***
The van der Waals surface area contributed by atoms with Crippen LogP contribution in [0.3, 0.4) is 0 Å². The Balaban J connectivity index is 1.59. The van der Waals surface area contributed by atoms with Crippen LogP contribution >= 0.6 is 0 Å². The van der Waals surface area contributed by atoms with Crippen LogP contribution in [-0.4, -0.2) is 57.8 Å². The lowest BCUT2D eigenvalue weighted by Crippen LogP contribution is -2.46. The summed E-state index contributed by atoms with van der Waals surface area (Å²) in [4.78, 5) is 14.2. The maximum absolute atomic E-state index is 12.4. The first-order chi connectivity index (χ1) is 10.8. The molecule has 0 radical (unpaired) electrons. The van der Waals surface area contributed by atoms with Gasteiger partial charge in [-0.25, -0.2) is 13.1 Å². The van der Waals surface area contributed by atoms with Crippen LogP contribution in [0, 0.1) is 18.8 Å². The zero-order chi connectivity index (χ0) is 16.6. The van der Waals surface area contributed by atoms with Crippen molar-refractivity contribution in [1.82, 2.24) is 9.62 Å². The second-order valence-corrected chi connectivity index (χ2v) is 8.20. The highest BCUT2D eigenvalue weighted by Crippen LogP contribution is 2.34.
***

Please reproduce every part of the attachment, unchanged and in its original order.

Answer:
The van der Waals surface area contributed by atoms with Crippen LogP contribution in [0.3, 0.4) is 0 Å². The Balaban J connectivity index is 1.59. The van der Waals surface area contributed by atoms with Crippen LogP contribution >= 0.6 is 0 Å². The van der Waals surface area contributed by atoms with Crippen LogP contribution in [-0.4, -0.2) is 57.8 Å². The lowest BCUT2D eigenvalue weighted by Crippen LogP contribution is -2.46. The summed E-state index contributed by atoms with van der Waals surface area (Å²) in [4.78, 5) is 14.2. The maximum absolute atomic E-state index is 12.4. The first-order chi connectivity index (χ1) is 10.8. The molecule has 0 radical (unpaired) electrons. The van der Waals surface area contributed by atoms with Gasteiger partial charge in [-0.25, -0.2) is 13.1 Å². The van der Waals surface area contributed by atoms with Crippen LogP contribution in [0, 0.1) is 18.8 Å². The zero-order chi connectivity index (χ0) is 16.6. The van der Waals surface area contributed by atoms with Crippen molar-refractivity contribution in [1.82, 2.24) is 9.62 Å². The second-order valence-corrected chi connectivity index (χ2v) is 8.20. The highest BCUT2D eigenvalue weighted by Crippen LogP contribution is 2.34.